Blue jack-o’-lanterns help bring awareness to kids with autism during Halloween
OTTUMWA, Iowa (KYOU) - Halloween is a night of fun and fright, but keep an eye out for blue jack-o’-lanterns. The kids carrying the blue pumpkin are letting everyone know they are autistic.
Amanda Hart, a therapist with River Hills Community Center, says when kids with a blue bucket come to your house or if you pass them on the street, you need to be mindful of the child. “Their boundaries are different; you wouldn’t want to rush up to them, or maybe Halloween, you don’t want to rush up and be scary to them.”
According to Hart, environments with lots of commotion can be difficult for a child with autism to handle. “Too many stimuli is way too hard, and it can get way too much as you don’t want a lot of people around, a lot of lights, a lot of noise things like that.”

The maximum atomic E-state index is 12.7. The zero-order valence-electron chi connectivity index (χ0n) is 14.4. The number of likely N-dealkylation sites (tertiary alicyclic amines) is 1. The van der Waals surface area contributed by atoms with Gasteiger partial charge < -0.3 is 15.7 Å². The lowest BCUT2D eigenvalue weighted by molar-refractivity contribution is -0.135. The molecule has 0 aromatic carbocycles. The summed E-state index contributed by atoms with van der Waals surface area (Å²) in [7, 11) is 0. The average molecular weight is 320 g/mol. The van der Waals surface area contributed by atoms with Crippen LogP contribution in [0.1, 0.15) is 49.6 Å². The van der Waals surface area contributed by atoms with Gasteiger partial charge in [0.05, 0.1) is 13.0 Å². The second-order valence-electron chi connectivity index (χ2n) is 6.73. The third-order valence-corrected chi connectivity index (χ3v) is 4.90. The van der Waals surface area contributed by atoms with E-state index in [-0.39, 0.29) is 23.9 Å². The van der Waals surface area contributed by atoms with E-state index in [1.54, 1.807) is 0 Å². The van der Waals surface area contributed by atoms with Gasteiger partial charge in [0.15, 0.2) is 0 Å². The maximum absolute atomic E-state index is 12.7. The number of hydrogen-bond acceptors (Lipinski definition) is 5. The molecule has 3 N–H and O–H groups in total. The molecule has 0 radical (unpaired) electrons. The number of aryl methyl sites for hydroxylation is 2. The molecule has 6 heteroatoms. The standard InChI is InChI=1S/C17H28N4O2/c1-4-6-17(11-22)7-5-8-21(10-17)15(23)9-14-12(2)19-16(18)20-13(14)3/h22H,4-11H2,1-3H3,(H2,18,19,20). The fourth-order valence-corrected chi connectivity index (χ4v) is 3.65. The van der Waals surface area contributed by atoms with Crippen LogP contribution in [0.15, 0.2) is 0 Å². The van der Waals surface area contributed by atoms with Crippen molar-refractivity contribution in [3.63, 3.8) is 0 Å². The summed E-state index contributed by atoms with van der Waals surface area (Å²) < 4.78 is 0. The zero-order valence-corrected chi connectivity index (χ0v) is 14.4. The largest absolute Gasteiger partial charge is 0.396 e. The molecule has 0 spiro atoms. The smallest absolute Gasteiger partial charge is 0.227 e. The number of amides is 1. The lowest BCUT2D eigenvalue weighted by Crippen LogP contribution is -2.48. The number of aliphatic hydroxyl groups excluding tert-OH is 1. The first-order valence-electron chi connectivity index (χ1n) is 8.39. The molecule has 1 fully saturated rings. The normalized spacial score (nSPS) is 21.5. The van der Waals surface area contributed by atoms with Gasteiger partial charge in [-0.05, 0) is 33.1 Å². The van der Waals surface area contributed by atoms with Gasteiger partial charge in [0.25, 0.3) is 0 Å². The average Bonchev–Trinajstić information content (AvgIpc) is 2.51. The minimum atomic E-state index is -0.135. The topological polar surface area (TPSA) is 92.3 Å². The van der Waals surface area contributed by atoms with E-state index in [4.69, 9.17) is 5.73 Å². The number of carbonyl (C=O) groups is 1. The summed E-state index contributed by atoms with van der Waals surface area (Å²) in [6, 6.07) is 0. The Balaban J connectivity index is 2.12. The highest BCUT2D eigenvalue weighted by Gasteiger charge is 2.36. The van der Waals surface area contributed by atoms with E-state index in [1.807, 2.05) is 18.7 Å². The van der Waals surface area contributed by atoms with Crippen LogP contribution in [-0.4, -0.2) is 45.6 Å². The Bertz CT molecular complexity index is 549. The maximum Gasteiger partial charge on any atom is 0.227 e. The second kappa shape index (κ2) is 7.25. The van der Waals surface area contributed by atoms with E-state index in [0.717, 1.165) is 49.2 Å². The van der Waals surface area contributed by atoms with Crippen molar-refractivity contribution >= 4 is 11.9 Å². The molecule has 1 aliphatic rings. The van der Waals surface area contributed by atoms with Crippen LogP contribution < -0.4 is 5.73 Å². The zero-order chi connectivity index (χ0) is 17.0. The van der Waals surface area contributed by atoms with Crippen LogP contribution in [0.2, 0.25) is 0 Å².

When an autistic child is over-stimulated, it means, they are reacting to the situation and are defending themselves.
Hart says if you do open your door to a child with a blue jack o lantern, just say hello and don’t try to interact with them too much. “Some people get into the scaring kids or maybe trying to get that social give and take of interaction, you’re not going to get that same thing.”
Cindy Ellis, a mother of an autistic child, says the lanterns give the kids a voice. “We’re gonna see it, and we’re gonna know not to be aggressive, not to make a big deal over their costume.”
Most blue jack-o’-lanterns can be found in stores, but if you run into a problem finding one for your child or someone you know, you can always get crafty and make your own.
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